Matt Ridley is the author of a number of books on the subjects of evolution, genetics and society, and has been variously a scientist, journalist and businessman. There was an article in Saturday’s Times and the full version is on Matt Ridley’s website. It’s worth reading.
His family leased land to a mining operation in the North East of England and have sponsored Charles Jencks to create Northumberlandia, the latest of Jencks’ earthworks.
When the Banks Group approached my family to dig out coal from under farmland we own, creating 150 local jobs, they also came with an imaginative suggestion. Instead of waiting ten years to put the rock back and restore the surface to woods and fields, which is the normal practice, why not put some of the rock to one side to make a new landscape feature that people can use long before the mine is restored?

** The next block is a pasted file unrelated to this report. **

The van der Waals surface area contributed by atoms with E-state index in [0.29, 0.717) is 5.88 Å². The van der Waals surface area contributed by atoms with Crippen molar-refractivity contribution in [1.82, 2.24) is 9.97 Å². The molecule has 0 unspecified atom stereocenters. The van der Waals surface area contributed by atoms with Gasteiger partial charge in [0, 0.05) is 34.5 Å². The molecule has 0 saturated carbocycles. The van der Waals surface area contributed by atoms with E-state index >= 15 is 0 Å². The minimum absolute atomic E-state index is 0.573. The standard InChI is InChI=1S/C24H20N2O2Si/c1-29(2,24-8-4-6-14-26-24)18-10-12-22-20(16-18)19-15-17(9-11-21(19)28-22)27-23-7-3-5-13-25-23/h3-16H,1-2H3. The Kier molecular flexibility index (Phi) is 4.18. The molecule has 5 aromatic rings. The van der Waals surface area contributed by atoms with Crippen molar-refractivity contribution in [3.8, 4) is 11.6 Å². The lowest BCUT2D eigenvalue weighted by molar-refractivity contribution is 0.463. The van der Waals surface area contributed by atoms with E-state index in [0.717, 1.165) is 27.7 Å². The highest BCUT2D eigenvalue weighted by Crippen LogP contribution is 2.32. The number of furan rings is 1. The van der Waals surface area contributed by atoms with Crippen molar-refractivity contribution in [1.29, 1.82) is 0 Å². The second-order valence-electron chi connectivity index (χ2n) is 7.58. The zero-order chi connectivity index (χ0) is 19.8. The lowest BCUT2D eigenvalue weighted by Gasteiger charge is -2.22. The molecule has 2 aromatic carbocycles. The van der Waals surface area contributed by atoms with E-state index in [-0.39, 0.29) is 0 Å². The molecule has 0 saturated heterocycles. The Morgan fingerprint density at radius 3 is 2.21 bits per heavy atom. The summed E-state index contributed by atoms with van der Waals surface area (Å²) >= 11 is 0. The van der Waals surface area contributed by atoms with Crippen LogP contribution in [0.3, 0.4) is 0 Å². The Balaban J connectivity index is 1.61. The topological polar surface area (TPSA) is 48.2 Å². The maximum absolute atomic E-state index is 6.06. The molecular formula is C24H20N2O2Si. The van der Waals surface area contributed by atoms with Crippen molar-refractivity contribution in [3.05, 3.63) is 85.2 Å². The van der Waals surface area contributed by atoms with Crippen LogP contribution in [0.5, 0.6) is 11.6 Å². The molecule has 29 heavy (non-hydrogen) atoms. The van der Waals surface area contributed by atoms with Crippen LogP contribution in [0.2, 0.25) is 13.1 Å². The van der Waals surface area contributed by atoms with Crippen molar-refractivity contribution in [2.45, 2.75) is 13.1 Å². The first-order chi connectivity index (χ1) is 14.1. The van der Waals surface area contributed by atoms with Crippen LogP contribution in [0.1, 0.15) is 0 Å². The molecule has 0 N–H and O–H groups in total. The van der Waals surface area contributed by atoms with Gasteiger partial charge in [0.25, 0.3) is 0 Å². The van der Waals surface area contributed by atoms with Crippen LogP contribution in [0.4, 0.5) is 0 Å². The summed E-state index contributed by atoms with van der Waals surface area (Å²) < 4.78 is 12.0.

Ridley makes an argument around energy and land. It’s an economic argument about fossil fuels and land use.
The replacement of muscle power, burning carbohydrates, with fossil power, burning hydrocarbons, has been one of the great liberators of history.
Unfortunately the argument doesn’t look to the future. It is true that fossil fuels have transformed society, but that’s the transformation of the industrial revolution. The current transformation is focused on renewable energy and the need to massively reduce our footprint.
And in terms of art practices, this is not innovative, just large. Cutting edge art practices look to integrate the future into the landscape, not just shape it aesthetically. Whether it’s AMD&ART addressing Acid Mine Drainage, or the Land Art Generator Initiative bringing together at scale renewable energy and art, or any of a number of other artists working on energy and land futures (see greenmuseum.org for examples), Northumberlandia misses a trick and a big one. The creation of new public space is important, but the use of that process to exemplify new futures is vital.